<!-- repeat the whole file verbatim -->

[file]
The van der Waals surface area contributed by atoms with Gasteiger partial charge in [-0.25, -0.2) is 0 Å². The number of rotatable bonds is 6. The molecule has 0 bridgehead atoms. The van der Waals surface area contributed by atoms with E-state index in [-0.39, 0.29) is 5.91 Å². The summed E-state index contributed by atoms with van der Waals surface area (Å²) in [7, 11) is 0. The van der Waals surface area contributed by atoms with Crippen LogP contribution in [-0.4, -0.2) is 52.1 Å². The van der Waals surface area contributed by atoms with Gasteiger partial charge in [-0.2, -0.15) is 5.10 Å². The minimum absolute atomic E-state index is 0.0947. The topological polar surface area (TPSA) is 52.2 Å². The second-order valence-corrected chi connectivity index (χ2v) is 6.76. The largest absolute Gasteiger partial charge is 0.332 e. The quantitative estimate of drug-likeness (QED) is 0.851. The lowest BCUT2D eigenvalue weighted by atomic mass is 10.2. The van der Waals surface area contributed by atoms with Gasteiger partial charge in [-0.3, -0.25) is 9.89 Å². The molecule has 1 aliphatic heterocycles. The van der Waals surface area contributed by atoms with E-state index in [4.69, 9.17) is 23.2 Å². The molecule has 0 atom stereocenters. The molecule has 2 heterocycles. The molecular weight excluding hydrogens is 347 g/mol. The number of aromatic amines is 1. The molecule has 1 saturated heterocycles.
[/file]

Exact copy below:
The van der Waals surface area contributed by atoms with Gasteiger partial charge in [-0.25, -0.2) is 0 Å². The number of rotatable bonds is 6. The molecule has 0 bridgehead atoms. The van der Waals surface area contributed by atoms with E-state index in [-0.39, 0.29) is 5.91 Å². The summed E-state index contributed by atoms with van der Waals surface area (Å²) in [7, 11) is 0. The van der Waals surface area contributed by atoms with Crippen LogP contribution in [-0.4, -0.2) is 52.1 Å². The van der Waals surface area contributed by atoms with Gasteiger partial charge in [-0.2, -0.15) is 5.10 Å². The minimum absolute atomic E-state index is 0.0947. The topological polar surface area (TPSA) is 52.2 Å². The second-order valence-corrected chi connectivity index (χ2v) is 6.76. The largest absolute Gasteiger partial charge is 0.332 e. The quantitative estimate of drug-likeness (QED) is 0.851. The lowest BCUT2D eigenvalue weighted by atomic mass is 10.2. The van der Waals surface area contributed by atoms with Gasteiger partial charge in [-0.3, -0.25) is 9.89 Å². The molecule has 1 aliphatic heterocycles. The van der Waals surface area contributed by atoms with E-state index in [4.69, 9.17) is 23.2 Å². The molecule has 0 atom stereocenters. The molecule has 2 heterocycles. The molecular weight excluding hydrogens is 347 g/mol. The number of aromatic amines is 1. The molecule has 1 saturated heterocycles.